|Better Boating, Safety Advice and Top Tips|
Our simple tips to improve your skills, keep you safe, and make for the most enjoyable sailing experience
• Do not forget to wear your buoyancy jacket when boarding or leaving your boat and in any unsafe situations. Check your life jackets for any damage or wear regularly and make sure fastenings are secure.
• Ensure children are closely supervised at all times.
• Keep to a clear course to avoid any possible collisions, and stick to the right hand bank.
• Do not drink and drive. Being in charge of a boat under the influence is as dangerous as
• Don’t drink canal or river water, and avoid contact with particularly dirty water where you see foam or scum
• Wash properly after partaking in water based activities, and ensure any cuts or scratches are covered properly in a waterproof dressing.
Generally, it is a wise idea to make sure your boat is clean and tidy. Rinse after saltwater outings to remove residues, using cleaning solution specifically designed for boats, and a spray cleaner or long handled boat brush. If you have an outboard engine, check your propellers before each outing to make sure everything is properly secure, and to check for fishing line or other debris. Any dents or nicks should be inspected by a professional.
Check all fluid levels; engine oil, coolant, power steering and so on fairly regularly as you would with any motorised vehicle. Keep an eye on cables and electrical connections for cleasniness and to make sure they are properly fitting.
Electrics and engine – a few quick checks before every single trip can save an awful lot of time and energy. Check for any leaks, loose leads or particular rust spots, as keeping these well maintained can stop breakdowns and issues later on. Make sure your oil is fresh and in good condition, and make sure you change your fuel filter regularly to avoid any run in’s with diesel bug.
Paintwork – look after your paintwork well to avoid costly repainting jobs. Use a simple wax ;polish (check manufacturers specifications) once in a while to help protect the boat, and be aware that consistently mooring facing in one direction can mean one side deteriorates much more rapidly than the other.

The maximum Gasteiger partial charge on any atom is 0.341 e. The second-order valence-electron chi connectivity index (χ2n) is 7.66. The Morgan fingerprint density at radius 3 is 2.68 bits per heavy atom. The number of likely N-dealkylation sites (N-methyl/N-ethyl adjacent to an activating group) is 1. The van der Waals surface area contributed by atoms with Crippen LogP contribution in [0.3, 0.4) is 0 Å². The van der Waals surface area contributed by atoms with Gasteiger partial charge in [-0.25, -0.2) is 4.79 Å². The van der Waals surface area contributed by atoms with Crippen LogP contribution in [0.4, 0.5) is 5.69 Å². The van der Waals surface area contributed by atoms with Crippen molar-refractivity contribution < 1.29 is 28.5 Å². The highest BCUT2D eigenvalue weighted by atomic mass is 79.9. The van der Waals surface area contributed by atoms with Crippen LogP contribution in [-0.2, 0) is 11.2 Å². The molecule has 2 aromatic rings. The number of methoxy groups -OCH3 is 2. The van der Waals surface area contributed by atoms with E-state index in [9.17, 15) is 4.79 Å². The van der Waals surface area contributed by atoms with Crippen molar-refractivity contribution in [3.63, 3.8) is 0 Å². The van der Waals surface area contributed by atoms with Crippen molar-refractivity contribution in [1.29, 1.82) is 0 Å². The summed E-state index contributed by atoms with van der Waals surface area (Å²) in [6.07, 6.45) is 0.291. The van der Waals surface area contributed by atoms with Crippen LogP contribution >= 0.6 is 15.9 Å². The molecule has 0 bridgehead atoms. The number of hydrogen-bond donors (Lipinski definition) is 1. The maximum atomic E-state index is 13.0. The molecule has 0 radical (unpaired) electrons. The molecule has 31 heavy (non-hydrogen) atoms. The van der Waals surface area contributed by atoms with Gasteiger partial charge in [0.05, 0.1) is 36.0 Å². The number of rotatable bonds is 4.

Battery issues – as you will be using the battery as a power source for items such as fridges or lighting, you can end up with a flat battery after an overnight mooring. To avoid these, try to minimise the use of such power hungry items. Choose a low powered fridge, and consider switching to LED lighting which uses considerably less power than traditional lighting.
Overnight mooring – check the depth of your chosen mooring spot to ensure that there will be sufficient depth to avoid going aground. Try marking your boat pole to a depth slightly more than you need, and use this to probe the depths to ensure they are steep enough and check for any protruding rocks or similar.
Reverse propellers – a quick and simply way to clear any dead leaves, weed or debris from the rudder and keep maximum efficiency. Use short bursts on the throttle to free them, and when you move forwards you should see any debris floating free.
Old rope – no, not money for, but use older ropes for mooring rather newer, as these will be left out in all conditions. This way you can preserve your newer, more expensive rope for cruising.
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